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Shallow: Shaken Confidence in La Service de Police de la ville de Montréal (SPVM)

June 26, 2011

copsonstdenisMid-June marks the start of festival season here in Montreal. Our annual Just for Laughs, Nuit Blanche, Fringe and Jazz festivals draw not only tourists, but a sense of community, festivity and pride shared by all Montréallers.

During summer 2010, I toured briefly along with a group of street acrobats and event organizers, gathering impressions from tourists, festival workers, those at their leisure, and the businesses affected by road closures. At the time, construction was the major impediment for celebration on St Catherine Street. This year, it seems to be the Montréal Police dampening our spirits.

“Mario was never, never physically aggressive. He never hit us, never hit anybody (or our clients) or anything. So we never had any reason to predict that something like this would happen” says Lise Ouellette, a coordinator for Acceuil Bonneau, of one of the two people killed by Montreal police on June 7th. Acceuil Bonneau is the charity-based homeless shelter that housed Mario and many others in similar situations. Abandoned psychiatric patients and unemployed migrants frequently resort to sorting through waste to collect deposit money, and are housed in downtown shelters locations. On Wednesday June 8th 2011, Montréal police shot and killed two pedestrians on St. Denis while responding to a call about a man strewing garbage along the street and in possession of a sharp object—the small pocket knife Mario used to open garbage bags.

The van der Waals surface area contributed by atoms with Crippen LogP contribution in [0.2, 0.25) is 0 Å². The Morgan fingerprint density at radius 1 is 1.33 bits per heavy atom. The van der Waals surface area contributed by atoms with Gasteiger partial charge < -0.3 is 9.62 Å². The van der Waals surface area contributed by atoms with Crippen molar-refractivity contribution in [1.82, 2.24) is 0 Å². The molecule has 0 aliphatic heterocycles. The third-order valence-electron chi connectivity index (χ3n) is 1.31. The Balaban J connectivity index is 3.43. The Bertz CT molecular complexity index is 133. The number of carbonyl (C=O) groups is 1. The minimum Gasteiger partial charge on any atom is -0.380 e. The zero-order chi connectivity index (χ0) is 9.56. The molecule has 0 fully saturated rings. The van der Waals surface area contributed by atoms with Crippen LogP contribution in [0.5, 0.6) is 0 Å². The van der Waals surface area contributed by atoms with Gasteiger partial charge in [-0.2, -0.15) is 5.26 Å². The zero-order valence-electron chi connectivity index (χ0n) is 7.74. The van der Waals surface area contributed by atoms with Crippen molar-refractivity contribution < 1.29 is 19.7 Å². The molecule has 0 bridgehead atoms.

The dead included Mario Hamel, and a doctor on his way to work who was hit by ricochet. The next day, there was another report of a fatal police shooting in Rawdon, a town to the north of Terrebonne. This time provincial police were implicated.

The Montreal Anarchist Library and La Coalition contre la Répression et les Abus Policiers (C.R.A.P.) have been organizing demonstrations against police brutality in Montréal since the death of Freddy Villanueva, an 18-year old resident of a Montréal-North neighbourhood shot by police while playing dice with friends at a park on August 9th 2008. The officer who killed Freddy (Jean-Loup Lapointe) claims that he reacted out of self-defence, though there remains a great deal of public scepticism.

The event raised questions about police profiling and attitudes towards residents of certain boroughs, as well as the apparent futility of having the provincial police continue to carry out such investigations internally. Although La Coalition’s demonstrations attracted only a hundred or so protestors at first, increased reports of misuse of police force have spurred a renewed and growing demand for transparency during probe investigations and strong annual participation in anti-brutality rallies. Despite public outcry, the police self-investigation concluded that the officer who fired on Freddy acted “accordingly”.